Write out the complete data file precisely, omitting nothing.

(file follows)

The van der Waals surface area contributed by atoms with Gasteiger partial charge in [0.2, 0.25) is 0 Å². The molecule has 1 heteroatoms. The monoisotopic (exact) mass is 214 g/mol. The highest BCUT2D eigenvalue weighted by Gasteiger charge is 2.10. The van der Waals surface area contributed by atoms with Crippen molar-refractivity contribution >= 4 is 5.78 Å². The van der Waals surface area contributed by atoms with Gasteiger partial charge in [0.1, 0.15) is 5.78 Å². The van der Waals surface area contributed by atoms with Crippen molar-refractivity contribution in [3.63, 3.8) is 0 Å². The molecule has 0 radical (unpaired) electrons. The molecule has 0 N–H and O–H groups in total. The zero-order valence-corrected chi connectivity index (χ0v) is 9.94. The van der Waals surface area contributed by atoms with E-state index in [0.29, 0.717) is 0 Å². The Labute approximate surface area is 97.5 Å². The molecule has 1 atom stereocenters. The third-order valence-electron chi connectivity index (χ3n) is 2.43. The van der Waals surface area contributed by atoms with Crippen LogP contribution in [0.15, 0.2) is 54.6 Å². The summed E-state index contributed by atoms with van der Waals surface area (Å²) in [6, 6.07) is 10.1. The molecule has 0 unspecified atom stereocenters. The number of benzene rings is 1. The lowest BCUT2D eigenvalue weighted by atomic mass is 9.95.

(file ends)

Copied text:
The van der Waals surface area contributed by atoms with Gasteiger partial charge in [0.2, 0.25) is 0 Å². The molecule has 1 heteroatoms. The monoisotopic (exact) mass is 214 g/mol. The highest BCUT2D eigenvalue weighted by Gasteiger charge is 2.10. The van der Waals surface area contributed by atoms with Crippen molar-refractivity contribution >= 4 is 5.78 Å². The van der Waals surface area contributed by atoms with Gasteiger partial charge in [0.1, 0.15) is 5.78 Å². The van der Waals surface area contributed by atoms with Crippen molar-refractivity contribution in [3.63, 3.8) is 0 Å². The molecule has 0 radical (unpaired) electrons. The molecule has 0 N–H and O–H groups in total. The zero-order valence-corrected chi connectivity index (χ0v) is 9.94. The van der Waals surface area contributed by atoms with E-state index in [0.29, 0.717) is 0 Å². The Labute approximate surface area is 97.5 Å². The molecule has 1 atom stereocenters. The third-order valence-electron chi connectivity index (χ3n) is 2.43. The van der Waals surface area contributed by atoms with Crippen LogP contribution in [0.15, 0.2) is 54.6 Å². The summed E-state index contributed by atoms with van der Waals surface area (Å²) in [6, 6.07) is 10.1. The molecule has 0 unspecified atom stereocenters. The number of benzene rings is 1. The lowest BCUT2D eigenvalue weighted by atomic mass is 9.95.